We have all heard the saying: “like a dog with a bone”

Equally, given the opportunity most dogs will chew almost anything, soft toy or brick, bone or stick.

With that in mind, they are at a much higher risk of breaking their teeth than other animals.

How can we tell that a dog is suffering from mouth or tooth pain?

Many people don’t know what the inside of their dog’s mouth looks like, let alone the colour and health of their gums.

Oral pain is certainly difficult to detect in pets, especially if the pain grows over a period of time. Dogs might even appear to be pain free but that doesn’t mean they are.

Most dogs with fractured teeth don’t show the obvious signs of discomfort despite the fact that they may still be in serious pain.

The follow

ing signs and behaviour could indicate a tooth fracture:

  • Backing off when the face is petted

  • Chewing on one side of the mouth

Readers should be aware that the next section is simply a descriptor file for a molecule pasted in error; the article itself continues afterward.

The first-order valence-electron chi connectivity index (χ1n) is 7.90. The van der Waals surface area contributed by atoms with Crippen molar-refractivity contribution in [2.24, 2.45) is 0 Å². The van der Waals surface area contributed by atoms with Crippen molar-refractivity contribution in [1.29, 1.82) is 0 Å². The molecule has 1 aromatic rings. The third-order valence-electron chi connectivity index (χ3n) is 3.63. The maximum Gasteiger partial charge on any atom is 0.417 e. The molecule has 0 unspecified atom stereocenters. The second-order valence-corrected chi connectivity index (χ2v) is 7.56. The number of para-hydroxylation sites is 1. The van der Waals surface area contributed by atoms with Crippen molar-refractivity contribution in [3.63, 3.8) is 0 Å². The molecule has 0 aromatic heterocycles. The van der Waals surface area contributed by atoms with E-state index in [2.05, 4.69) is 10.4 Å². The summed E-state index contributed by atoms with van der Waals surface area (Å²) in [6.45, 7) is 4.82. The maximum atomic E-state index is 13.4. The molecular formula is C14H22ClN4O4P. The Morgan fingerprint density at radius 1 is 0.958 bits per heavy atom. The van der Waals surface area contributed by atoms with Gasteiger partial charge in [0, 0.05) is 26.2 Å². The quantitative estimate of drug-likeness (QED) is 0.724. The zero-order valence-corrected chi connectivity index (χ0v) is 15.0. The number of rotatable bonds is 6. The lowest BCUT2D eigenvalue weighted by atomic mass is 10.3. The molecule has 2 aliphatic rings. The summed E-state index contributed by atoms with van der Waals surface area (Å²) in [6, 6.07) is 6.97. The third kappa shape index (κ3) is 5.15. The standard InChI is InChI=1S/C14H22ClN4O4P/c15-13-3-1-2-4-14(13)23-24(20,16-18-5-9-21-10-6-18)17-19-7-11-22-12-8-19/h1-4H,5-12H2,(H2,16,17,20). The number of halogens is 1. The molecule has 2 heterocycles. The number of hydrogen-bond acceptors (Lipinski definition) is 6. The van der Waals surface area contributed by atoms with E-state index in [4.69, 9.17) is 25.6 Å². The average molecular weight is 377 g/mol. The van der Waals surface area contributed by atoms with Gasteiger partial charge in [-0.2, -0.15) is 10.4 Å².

• Discolouration of teeth could be the result of pulpitis, (inflammation of the tooth pulp)

  • Dropping food from the mouth when eating

  • Excessive drooling

  • Grinding their teeth

  • Not chewing on hard treats or toys

  • Pawing at the mouth

  • Refusing to eat hard food

  • Swelling in the face

Your dog could possibly have a fractured tooth despite not showing obvious signs but if you notice any of the above, it is important that you see your vet immediately.

Better still, have routine oral check ups.

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